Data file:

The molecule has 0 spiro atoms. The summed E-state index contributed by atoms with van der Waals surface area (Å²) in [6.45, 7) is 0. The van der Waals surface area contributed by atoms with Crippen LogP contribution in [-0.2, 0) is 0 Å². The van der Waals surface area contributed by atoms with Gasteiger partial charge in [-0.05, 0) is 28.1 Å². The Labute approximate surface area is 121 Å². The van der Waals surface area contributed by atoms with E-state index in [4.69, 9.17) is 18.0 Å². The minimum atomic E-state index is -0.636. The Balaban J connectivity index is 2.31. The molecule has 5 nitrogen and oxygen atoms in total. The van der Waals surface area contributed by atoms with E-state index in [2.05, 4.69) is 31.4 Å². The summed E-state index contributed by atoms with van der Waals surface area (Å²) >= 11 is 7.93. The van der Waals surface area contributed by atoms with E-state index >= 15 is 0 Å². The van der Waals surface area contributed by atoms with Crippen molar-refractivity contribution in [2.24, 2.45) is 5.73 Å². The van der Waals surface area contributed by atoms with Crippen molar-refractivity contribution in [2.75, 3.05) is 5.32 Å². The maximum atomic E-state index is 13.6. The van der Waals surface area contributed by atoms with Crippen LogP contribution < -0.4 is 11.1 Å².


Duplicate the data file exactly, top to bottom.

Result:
The molecule has 0 spiro atoms. The summed E-state index contributed by atoms with van der Waals surface area (Å²) in [6.45, 7) is 0. The van der Waals surface area contributed by atoms with Crippen LogP contribution in [-0.2, 0) is 0 Å². The van der Waals surface area contributed by atoms with Gasteiger partial charge in [-0.05, 0) is 28.1 Å². The Labute approximate surface area is 121 Å². The van der Waals surface area contributed by atoms with E-state index in [4.69, 9.17) is 18.0 Å². The minimum atomic E-state index is -0.636. The Balaban J connectivity index is 2.31. The molecule has 5 nitrogen and oxygen atoms in total. The van der Waals surface area contributed by atoms with E-state index in [2.05, 4.69) is 31.4 Å². The summed E-state index contributed by atoms with van der Waals surface area (Å²) >= 11 is 7.93. The van der Waals surface area contributed by atoms with E-state index >= 15 is 0 Å². The van der Waals surface area contributed by atoms with Crippen molar-refractivity contribution in [2.24, 2.45) is 5.73 Å². The van der Waals surface area contributed by atoms with Crippen molar-refractivity contribution in [2.75, 3.05) is 5.32 Å². The maximum atomic E-state index is 13.6. The van der Waals surface area contributed by atoms with Crippen LogP contribution < -0.4 is 11.1 Å².